Oliver The Black Lab is the UK’s First Justice Support Dog

by Reena Bakir
oliver first justice support dog

Meet Oliver, the first justice support dog to help victims of crime in the UK.

Oliver offers comfort to fragile victims and witnesses of crime who have experienced traumatic events as they give evidence to police. The two year old Labrador Retriever is trained to sense when individuals are feeling upset or scared, and sits as a companion by their side, giving them ‘unconditional support’ and consolation during times of stress.

oliver the black lab first justice support dog

Oliver was donated by the US as part of a pilot project, and in September of 2018, The Canterbury Christ Church signed a petition with Kent Police to allow Oliver to begin working with victims in early December.

Dr Liz Spruin, a psychologist as well as Oliver’s handler, works alongside a team of dedicated researchers taking part in this first scheme of its kind in Europe. They monitor and study how support dogs can be used within court environment to soothe witnesses and victims during interview and testimony.

Dr Spruin believes that what Oliver does is essential to all victims of trauma who have to give evidence and testimonies to complete strangers. She says that his presence and comfort ‘provides the support to allow (victims) to tell (their) story.’

The use of justice support dogs is more common in parts of North America, with an estimated 200 dogs thought to be working in police stations and courthouses.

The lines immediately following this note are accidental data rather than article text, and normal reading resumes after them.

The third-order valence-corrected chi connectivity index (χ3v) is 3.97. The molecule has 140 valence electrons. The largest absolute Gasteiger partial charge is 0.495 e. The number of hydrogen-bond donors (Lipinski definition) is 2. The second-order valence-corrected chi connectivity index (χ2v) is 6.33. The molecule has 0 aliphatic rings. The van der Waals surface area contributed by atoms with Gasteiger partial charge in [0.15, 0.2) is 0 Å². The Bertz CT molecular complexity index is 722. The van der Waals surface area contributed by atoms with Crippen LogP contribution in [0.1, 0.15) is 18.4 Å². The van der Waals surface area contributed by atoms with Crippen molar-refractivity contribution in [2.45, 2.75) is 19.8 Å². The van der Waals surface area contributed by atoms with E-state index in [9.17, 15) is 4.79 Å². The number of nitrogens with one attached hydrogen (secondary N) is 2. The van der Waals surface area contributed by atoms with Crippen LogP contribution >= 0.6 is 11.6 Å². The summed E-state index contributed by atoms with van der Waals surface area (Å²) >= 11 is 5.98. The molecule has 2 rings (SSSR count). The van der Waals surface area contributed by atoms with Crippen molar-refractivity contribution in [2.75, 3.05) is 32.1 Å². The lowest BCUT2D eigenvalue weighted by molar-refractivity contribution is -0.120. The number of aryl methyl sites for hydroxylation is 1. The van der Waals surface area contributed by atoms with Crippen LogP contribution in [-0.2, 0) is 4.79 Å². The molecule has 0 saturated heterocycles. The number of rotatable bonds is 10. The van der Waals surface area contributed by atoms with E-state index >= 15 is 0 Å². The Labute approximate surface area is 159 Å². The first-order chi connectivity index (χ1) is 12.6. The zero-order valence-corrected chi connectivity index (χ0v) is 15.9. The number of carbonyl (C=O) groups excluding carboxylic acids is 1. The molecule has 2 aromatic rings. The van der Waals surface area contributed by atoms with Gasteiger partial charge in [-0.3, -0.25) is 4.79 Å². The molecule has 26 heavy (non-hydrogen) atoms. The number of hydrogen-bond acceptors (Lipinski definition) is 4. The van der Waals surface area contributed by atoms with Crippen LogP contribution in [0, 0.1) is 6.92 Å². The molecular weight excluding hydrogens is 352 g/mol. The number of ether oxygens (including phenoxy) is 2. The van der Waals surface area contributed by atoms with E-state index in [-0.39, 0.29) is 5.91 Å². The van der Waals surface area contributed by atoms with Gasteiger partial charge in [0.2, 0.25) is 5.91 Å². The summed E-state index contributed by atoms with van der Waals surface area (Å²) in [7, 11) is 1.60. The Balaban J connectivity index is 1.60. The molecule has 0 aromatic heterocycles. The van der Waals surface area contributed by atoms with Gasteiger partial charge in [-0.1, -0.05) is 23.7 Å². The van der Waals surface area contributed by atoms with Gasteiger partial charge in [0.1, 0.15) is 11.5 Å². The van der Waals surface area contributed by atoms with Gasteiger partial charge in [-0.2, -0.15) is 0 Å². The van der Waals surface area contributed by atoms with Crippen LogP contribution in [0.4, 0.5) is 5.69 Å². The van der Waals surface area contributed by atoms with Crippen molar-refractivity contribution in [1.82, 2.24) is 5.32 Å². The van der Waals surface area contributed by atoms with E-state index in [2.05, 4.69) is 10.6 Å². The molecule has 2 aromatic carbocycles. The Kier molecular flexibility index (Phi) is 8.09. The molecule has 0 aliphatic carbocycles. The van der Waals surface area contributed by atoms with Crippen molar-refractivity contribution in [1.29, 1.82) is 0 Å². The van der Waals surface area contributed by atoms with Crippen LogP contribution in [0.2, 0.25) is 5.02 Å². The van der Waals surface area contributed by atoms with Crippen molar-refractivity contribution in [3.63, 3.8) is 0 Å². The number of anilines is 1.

Witnesses agree on the importance of having a support dog during testimonies and interviews. Zach Rigler, 26, was recently asked to give evidence in court after witnessing a knife attack in London. Zach claims that it was “one of the most stressful experiences I’ve gone through in years.”

Rigler agrees that having a facility dog by his side, even if merely in the waiting area, would have helped keep him calm and take his mind off his anxiety.

The Future of Justice Support Dogs

Although Oliver is not yet allowed to accompany victims into a court environment yet, the study hopes to prove the importance of having a comforting companion to make the experience of retelling traumatic events more bearable and easy to cope with.

The force expresses its desire to find “innovative ways” to care for the needs of victims and put their well-being first. Detective Superintendent Susie Harper said that the project will help in finding out how support dogs can help victims and witnesses by providing comfort to decrease their anxiety.

The researchers involved in this study predict that it could last as long as 7 years. If found to be successful, the study hopes that facility dogs like Oliver will become more common in police stations and courthouses across the UK.

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